There are many great books on Chernobyl worth reading if you’re interested in learning more about the Chernobyl disaster.
The following books about Chernobyl are ones we recommend reading before you visit the Exclusion Zone.
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Books on Chernobyl to Read Before Exploring the Exclusion Zone
Tourism to Chernobyl has exploded in the last year thanks to the amazing HBO mini-series, “Chernobyl”. However, the events that unfolded on that day are shrouded in mystery with facts and the truth actively covered up by governments in charge.
I, personally, think that when you visit the zone with a Chernobyl tour that you should fully understand what you are seeing you need to learn as much as you can about the disaster before you arrive.
On the 26th of April 1986, the world changed forever as a disaster like no other unfolded. That fateful night, top scientists at the Chernobyl Nuclear Power Plant (ChNPP) failed to follow the correct protocol during a routine safety check and the 4th reactor ended up exploding.
The reactor’s blast was so powerful that the roof housing the core blew off, causing fires in the surrounding areas and radiation to spew out of the remnants of the reactor into the air.
As those in charge tried to cover up the mistakes that were made, radiation continued to coat the surrounding areas and beyond.
The teams of firefighters who tried to tackle the fires were completely unaware of the grave danger they were in as they quickly succumbed to the effects of radiation poisoning.
The clothing they wore that day is still housed in the Pripyat Hospital and are some of the most radioactive items in the Exclusion Zone.
Eventually, the government admitted the disaster was out of control and the area was evacuated, although the disaster was still kept hidden from the ordinary citizens of the USSR.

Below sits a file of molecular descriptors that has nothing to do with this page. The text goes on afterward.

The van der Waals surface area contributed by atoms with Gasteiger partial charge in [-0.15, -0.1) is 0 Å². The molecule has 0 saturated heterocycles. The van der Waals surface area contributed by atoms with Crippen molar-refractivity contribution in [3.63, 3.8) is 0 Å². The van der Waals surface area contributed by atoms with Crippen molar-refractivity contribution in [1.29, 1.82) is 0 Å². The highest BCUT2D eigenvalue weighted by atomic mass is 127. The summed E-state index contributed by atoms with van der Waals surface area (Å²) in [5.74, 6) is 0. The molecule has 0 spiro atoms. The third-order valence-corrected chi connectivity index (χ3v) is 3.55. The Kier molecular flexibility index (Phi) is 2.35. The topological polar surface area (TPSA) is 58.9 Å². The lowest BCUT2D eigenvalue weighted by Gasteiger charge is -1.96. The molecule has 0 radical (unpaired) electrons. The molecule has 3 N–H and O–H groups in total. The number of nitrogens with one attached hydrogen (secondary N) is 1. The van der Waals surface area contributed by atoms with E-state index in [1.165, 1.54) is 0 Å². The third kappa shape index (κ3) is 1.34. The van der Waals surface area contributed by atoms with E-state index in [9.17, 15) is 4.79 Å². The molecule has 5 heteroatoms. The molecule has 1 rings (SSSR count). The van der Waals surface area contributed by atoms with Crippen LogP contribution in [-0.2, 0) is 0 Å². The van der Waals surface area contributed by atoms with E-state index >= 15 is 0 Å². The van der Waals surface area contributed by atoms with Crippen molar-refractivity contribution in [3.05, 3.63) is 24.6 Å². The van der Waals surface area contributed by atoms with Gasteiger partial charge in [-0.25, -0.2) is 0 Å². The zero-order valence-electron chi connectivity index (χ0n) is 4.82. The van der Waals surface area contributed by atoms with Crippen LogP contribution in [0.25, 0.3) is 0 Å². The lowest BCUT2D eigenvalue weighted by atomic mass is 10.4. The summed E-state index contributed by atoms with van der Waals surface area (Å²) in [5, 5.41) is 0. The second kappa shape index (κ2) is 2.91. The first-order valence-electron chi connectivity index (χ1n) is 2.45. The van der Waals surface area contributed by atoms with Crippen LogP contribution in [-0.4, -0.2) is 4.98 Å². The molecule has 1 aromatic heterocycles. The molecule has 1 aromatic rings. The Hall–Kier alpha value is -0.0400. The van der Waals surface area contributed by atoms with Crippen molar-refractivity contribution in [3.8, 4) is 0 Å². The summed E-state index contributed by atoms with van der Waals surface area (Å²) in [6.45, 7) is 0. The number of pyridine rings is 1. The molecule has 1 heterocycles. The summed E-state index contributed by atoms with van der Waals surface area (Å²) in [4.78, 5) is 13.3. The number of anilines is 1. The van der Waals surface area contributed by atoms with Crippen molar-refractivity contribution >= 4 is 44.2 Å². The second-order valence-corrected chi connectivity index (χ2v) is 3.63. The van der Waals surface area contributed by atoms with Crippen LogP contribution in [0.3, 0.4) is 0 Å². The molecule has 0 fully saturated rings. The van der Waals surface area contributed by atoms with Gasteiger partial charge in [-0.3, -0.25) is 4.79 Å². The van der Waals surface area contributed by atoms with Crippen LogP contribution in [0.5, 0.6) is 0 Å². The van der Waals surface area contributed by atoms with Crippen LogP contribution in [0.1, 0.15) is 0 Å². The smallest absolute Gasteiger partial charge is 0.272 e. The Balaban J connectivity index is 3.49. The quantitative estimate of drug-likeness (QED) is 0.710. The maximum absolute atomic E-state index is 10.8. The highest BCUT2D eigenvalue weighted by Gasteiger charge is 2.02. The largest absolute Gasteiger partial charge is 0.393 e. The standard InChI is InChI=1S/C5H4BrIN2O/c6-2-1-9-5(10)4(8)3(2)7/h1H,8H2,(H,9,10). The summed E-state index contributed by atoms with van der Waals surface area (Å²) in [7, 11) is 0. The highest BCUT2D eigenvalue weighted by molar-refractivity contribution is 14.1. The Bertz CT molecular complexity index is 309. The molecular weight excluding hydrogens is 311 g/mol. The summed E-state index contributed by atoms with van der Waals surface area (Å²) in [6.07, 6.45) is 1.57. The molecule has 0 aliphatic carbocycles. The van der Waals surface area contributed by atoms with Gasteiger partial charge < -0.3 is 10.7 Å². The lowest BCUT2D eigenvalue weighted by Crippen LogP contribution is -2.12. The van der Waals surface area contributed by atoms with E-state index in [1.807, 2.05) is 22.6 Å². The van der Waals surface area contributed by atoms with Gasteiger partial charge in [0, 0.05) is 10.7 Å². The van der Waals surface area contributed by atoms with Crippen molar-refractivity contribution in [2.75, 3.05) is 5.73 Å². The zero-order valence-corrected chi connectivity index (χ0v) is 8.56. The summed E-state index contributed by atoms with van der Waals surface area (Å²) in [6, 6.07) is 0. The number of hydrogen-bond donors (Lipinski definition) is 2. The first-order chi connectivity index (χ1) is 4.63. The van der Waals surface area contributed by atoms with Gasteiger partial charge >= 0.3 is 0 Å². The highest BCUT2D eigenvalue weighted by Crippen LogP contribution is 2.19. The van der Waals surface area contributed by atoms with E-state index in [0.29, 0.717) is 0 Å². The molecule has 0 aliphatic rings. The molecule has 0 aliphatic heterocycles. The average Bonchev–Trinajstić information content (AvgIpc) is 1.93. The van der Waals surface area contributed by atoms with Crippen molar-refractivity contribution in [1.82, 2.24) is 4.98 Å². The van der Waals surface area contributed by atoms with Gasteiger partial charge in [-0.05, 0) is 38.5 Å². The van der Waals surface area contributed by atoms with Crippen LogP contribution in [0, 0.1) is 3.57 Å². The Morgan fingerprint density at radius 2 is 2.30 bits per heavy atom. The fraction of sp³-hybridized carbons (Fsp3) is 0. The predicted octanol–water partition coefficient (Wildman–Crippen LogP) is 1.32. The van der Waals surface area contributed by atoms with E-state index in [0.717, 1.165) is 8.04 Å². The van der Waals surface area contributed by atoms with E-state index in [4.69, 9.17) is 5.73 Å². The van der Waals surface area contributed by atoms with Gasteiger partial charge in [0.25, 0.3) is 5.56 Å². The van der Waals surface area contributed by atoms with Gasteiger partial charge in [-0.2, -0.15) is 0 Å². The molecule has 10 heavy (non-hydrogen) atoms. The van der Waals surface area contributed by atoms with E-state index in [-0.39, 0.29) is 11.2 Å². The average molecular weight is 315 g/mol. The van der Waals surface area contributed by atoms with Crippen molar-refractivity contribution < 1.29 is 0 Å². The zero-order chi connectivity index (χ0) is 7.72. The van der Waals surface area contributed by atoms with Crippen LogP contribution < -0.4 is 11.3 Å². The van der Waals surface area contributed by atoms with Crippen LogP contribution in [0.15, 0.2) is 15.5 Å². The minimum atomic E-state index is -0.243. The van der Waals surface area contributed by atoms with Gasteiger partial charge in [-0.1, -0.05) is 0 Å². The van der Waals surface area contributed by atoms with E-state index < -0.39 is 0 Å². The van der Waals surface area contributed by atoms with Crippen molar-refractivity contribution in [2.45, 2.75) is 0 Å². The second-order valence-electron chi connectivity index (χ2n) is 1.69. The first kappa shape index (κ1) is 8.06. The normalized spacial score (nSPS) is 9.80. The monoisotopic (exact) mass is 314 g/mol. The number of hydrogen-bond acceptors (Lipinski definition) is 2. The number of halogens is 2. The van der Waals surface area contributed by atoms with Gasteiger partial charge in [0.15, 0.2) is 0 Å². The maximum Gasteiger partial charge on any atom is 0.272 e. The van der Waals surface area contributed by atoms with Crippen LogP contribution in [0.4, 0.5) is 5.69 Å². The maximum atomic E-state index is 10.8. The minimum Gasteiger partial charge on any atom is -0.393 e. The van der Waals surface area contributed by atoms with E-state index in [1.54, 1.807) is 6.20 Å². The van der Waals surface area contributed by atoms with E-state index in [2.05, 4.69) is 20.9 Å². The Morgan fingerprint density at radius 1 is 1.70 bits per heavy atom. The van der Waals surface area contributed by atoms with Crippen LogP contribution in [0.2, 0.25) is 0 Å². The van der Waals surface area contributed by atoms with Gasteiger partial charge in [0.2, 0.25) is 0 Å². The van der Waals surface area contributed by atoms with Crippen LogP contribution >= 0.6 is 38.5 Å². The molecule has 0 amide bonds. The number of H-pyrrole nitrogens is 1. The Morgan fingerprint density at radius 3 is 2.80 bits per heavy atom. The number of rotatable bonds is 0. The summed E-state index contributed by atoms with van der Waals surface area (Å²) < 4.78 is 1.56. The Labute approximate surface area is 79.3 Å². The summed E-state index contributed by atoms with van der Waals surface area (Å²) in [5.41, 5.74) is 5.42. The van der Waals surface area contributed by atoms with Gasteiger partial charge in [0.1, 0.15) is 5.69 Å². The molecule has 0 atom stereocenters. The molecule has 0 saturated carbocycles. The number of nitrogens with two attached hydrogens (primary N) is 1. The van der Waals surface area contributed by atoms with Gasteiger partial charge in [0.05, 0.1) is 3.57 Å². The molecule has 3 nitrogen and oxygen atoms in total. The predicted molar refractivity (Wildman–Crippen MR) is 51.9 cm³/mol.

After a few days, the west was alerted to the disaster by rising radiation levels in Scandinavia and the clean up from the disaster was started apathetically as the Chernobyl Exclusion Zone was established.
The Chernobyl Exclusion Zone
The Exclusion Zone is an area approximately 1,000 square miles around the reactor, split between both Ukraine and Belarus, although the actual power plant is located within Ukraine (and it is one of the most popular places to visit in Ukraine today).
The nuclear fall out will continue to contaminate the area for hundreds of thousands of years to come, especially in areas where machinery used to clean up the disaster were buried.
Today, you can take authorized tours to visit the Chernobyl Exclusion Zone where you will visit the abandoned city of Pripyat, the surrounding villages, the Power Plant, and some tours will visit the colossal Russian Woodpecker.
Thanks to the HBO miniseries, Chernobyl tours to the zone have exploded this year, with thousands of tourists heading to the zone weekly.
Along with documentaries and Youtube films about Chernobyl, there are plenty of books out there that will help you learn more about the events that unfolded that tragic night.
Many of these books include first-hand information from people involved in the cleaning up of the disaster or who lived in Pripyat at the time. To help you find the best books about Chernobyl, I have compiled a list of great books on Chernobyl to read before you visit the Chernobyl Exclusion Zone.
I have included five books on Chernobyl in my list, however, if you feel I have missed any off of my list, please leave a comment below.
You can also read my post about Slavutych which will give you some information about life after Pripyat.
Books About Chernobyl
Midnight in Chernobyl: The Untold Story of the World’s Greatest Nuclear Disaster (Adam Higginbotham)
Midnight in Chernobyl is a look at the hidden history of Chernobyl. It is well known that the Soviet government did everything in its power to cover up the disaster and hide the true facts behind it.
To this day, no one really knows the true human cost of the disaster with official figures way lower than would be expected.
Adam Higginbotham spent over a decade interviewing those involved with the disaster and reading unpublished memoirs and classified documents to create an incredible account of the true facts surrounding the disaster.
The enthralling read will help you cut through the myth that has surrounded the disaster for over 30 years and understand just how much damage the attempts to cover up this disaster caused.